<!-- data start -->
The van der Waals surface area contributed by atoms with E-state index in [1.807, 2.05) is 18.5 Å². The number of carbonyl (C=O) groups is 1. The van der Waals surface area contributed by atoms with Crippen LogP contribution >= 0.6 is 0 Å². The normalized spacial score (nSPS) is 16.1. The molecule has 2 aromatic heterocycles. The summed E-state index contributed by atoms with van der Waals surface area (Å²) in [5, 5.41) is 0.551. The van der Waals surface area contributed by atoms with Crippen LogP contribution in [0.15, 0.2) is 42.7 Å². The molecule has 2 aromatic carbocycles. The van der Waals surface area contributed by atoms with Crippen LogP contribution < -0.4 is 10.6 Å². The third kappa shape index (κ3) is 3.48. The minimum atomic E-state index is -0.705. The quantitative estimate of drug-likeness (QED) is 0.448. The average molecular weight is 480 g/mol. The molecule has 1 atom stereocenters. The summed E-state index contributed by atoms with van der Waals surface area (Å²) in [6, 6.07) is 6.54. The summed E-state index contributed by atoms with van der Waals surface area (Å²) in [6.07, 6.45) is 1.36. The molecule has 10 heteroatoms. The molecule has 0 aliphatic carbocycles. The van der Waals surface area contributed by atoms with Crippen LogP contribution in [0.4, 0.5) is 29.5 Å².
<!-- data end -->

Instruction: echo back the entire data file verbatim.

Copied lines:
The van der Waals surface area contributed by atoms with E-state index in [1.807, 2.05) is 18.5 Å². The number of carbonyl (C=O) groups is 1. The van der Waals surface area contributed by atoms with Crippen LogP contribution >= 0.6 is 0 Å². The normalized spacial score (nSPS) is 16.1. The molecule has 2 aromatic heterocycles. The summed E-state index contributed by atoms with van der Waals surface area (Å²) in [5, 5.41) is 0.551. The van der Waals surface area contributed by atoms with Crippen LogP contribution in [0.15, 0.2) is 42.7 Å². The molecule has 2 aromatic carbocycles. The van der Waals surface area contributed by atoms with Crippen LogP contribution < -0.4 is 10.6 Å². The third kappa shape index (κ3) is 3.48. The minimum atomic E-state index is -0.705. The quantitative estimate of drug-likeness (QED) is 0.448. The average molecular weight is 480 g/mol. The molecule has 1 atom stereocenters. The summed E-state index contributed by atoms with van der Waals surface area (Å²) in [6, 6.07) is 6.54. The summed E-state index contributed by atoms with van der Waals surface area (Å²) in [6.07, 6.45) is 1.36. The molecule has 10 heteroatoms. The molecule has 0 aliphatic carbocycles. The van der Waals surface area contributed by atoms with Crippen LogP contribution in [0.4, 0.5) is 29.5 Å².